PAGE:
Here's the image with the auto trace menu open.  The blue box around my paper doll indicates that the image is selected and ready to trace.  Illustrator has several built-in presets for auto tracing.  I found that the default worked beautifully in this case.  Sometimes I click on Ignore White, sometimes I choose a different preset.  It just takes a little time trial and error.  If you find a method that works really well for your type of image, you can save it as a new present.  There's a little menu button next the preset drop-down where you can do that.

Once you're happy with your image, click on the Expand button in the menu bar.

All of these blue dots are vector points!  This is a sloppy vector (which may be exactly what you need or want) but wonderfully clean lines for Photoshop.  At this point, you can export this image and open it in Photoshop or copy and paste back to Photoshop.

I pasted mine back to Photoshop.  When I hit Paste, a menu pops up.  I like to choose the Pixels option.

Because Illustrator traced the white as well as the black, my traced image retains a white background.  Tracing the white gave me a better level of detail so it was worth the trade-off.  I usually set my lines to Multiply anyway (as I did here) so it really doesn't matter.

On the left is the cleaned-up version of the line art from Photoshop.  On the right, the auto traced version.  It's very smooth compared to the Photoshop version.  I might trace and paste back & forth several times before I get the results I want.  Even then, I may edit the lines in Photoshop to get them exactly the way I want them.

This technique words best for simple drawings and paper dolls or illustrations that use black (or single color) lines. In my example, the eyes and hair were really a bit too complicated for this method but I went with it anyway.

Hopefully this is a good introduction to Illustrator's robust auto trace function.  Any questions, feel free to ask!

Friday, January 9, 2015

Toddler Fashion Friday - Bria

First things first: pdf downloads are working again! Let me know if there are any problems...

Today is the first of a new paper doll series! I mentioned way back in August that I was developing a new toddler/baby paper doll to go with the fashion set.  I don't create many child paper dolls so this was a real adventure for me.  As a mother and aunt, I've developed an appreciation for children's clothing.  I like my boys to be as fashionable as two grass-stained, rough-and-tumble little kids can be and buying dresses for my nieces is an absolute joy. The children in my life are quickly outgrowing the cutesy baby phase (my oldest niece is nearly 7!!) and creating a paper doll seemed like the best way to appreciate some of the great kids' fashion I've seen over the years.

I also had this vague idea of mother/daughter or sisters (much like the Barbie/Skipper/Stacie ages) for this set.  As a way of revisiting some of my previous fashion paper dolls, I decided that each of these toddler paper dolls will reach back to previous sets.  Today's set references Bridget, the first paper doll I crafted for this site.  There are so many patterns and color combinations that I love in my previous sets and wanted to give them another go.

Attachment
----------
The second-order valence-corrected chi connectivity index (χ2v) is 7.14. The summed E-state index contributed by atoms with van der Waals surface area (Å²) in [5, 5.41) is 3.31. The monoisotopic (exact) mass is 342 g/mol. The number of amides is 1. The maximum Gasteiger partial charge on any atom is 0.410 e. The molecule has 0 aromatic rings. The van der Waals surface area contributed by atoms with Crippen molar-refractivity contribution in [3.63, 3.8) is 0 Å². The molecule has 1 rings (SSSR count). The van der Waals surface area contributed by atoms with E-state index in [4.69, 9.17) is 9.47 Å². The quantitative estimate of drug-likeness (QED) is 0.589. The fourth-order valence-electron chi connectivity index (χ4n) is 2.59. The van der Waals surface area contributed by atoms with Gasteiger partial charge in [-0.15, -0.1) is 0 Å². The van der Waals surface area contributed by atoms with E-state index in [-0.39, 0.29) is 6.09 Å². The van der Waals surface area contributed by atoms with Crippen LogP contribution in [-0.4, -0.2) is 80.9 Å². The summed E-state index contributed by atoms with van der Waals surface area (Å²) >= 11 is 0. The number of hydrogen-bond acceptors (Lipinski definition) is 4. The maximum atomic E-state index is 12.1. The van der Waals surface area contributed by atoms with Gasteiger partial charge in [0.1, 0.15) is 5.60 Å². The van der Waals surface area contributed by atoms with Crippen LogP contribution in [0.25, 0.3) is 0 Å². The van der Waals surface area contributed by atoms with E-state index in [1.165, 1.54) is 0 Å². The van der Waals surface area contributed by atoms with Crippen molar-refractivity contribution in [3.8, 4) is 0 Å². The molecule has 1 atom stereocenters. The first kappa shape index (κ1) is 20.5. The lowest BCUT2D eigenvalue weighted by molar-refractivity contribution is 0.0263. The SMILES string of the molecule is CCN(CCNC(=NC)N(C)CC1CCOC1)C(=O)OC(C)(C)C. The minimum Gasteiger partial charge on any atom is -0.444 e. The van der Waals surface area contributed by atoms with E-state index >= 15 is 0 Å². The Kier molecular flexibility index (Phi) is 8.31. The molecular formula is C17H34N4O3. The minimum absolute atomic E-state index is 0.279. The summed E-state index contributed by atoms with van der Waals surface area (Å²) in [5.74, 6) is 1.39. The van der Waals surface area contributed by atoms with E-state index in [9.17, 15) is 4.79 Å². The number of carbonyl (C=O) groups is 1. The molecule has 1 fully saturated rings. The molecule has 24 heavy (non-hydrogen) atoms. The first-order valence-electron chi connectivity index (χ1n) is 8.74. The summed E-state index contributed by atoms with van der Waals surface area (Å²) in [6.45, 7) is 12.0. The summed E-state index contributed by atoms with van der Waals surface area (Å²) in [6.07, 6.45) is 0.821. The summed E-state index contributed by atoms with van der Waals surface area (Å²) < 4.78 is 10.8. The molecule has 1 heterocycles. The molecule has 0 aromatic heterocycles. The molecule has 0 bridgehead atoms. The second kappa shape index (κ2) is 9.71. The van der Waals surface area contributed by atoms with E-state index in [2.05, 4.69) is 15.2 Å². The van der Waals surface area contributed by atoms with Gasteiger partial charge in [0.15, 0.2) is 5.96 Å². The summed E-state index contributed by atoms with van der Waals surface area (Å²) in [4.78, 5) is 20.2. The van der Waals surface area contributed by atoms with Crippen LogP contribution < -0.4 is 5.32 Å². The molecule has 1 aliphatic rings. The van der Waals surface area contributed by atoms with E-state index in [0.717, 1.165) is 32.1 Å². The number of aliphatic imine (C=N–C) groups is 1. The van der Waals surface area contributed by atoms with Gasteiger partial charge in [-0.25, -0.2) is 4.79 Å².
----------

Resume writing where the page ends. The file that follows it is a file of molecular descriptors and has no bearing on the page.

Here's Bridget from 2012! I was just starting to understand the way Illustrator handled patterns, as well as learning to craft my own.  The pattern here was pre-existing in Illustrator.  I loved the colors and the pattern so much!

I feel like there's a lot more flexibility in children's clothing.  I created some stripes & polka dots to go with the flower pattern.  Mixing patterns and colors have such a playful tone in kids' clothing.  I also made the toddler doll with similar hair & skin tones.

These sets take a little more time to create.  It's a new series, so I'm developing it as I go.  I'm also testing the fit more than in previous dolls.  With this set, the green top can be worn with everything except the puffy skirt.  I just couldn't get it to work without ruining one or both.  Still, there are loads of mix-and-match options, with still more coming with more sets! 

Let me know what you think.  I think she's rather cute and I can't wait to see what the kids in my life think of her!

Thursday, January 8, 2015

Technical Difficulties to start the New Year!

Just a quick post: I'm having some technical difficulties with my personal website.  If you are trying to download any of the pdfs from my site, they aren't working at the moment!  It should all be resolved today or tomorrow.  I'll keep everyone posted!

Thanks for being understanding!!

Monday, January 5, 2015

Quickie Tutorial: Creating Stripes and Plaid in Photoshop

Thank you to everyone who came to check out my December paper dolls! It's a challenge and a joy to create a 30 day paper doll set every year.

There are a few reasons why I chose the project I did this year.  First, I have several random paper dolls started.  Some are just a doll base and some are partial or complete doll & outfit outlines.  This paper doll was just a doll base and I thought it was time to flesh it out.  Secondly, I wanted to get to know my Surface computer a little bit better and the best way to learn is to work.  And finally, I needed to brush up on Photoshop.

And here's my first tutorial of the year! There's a fun trick I learned in Photoshop several years ago while working on my design certificate.  One of my teachers showed us a great technique for making a quick stripe or plaid.

That's what I'll be sharing today.

You'll need Photoshop and an image.  Doesn't really matter what the image is as long as you like the colors.

I found this landscape online using an image search.  The colors are great!  Open your image in Photoshop.

Go to the selection tool (second tool down on the toolbar on the left) and select the Single Row Marquee Selection tool.  Use it to select a single row of pixels in your image.

Create a second layer or new Photoshop file.  I like to use a new file and make it square.  Squares just seem to make better patterns...

Using the singles row selection tool, copy a single row of pixels and paste it into your new file.

This is what you'll see.  Select the Move tool (it's the first tool -- the arrow one -- at the top of the toolbar on the left).  Use the Move tool and stretch the single layer so that it covers your document.

See how easy?!  This would make a great stripe pattern.  Use the rectangular selection tool and select the entire image.  Go to Edit>Define Pattern and you've created a new stripe pattern.

To make a plaid, duplicate the striped layer.  Rotate the new layer 90 degrees. You'll have one layer that's vertical stripes and one layer that's horizontal stripes.  Change the opacity of the top layer.  I changed mine to about 80% opacity.  Doesn't really matter what it is.

Here's the plaid.  Once you're happy with your plaid, merge your layers and select the entire canvas.  Go to Edit>Define Pattern and create your pattern. 

That's it.  It takes just a few minutes to create a striped or plaid pattern that looks crazy complicated.  It all depends on your original image.  You can also take shapes or paint blobs or whatever and do the same thing. Play around with it and you'll find some interesting patterns!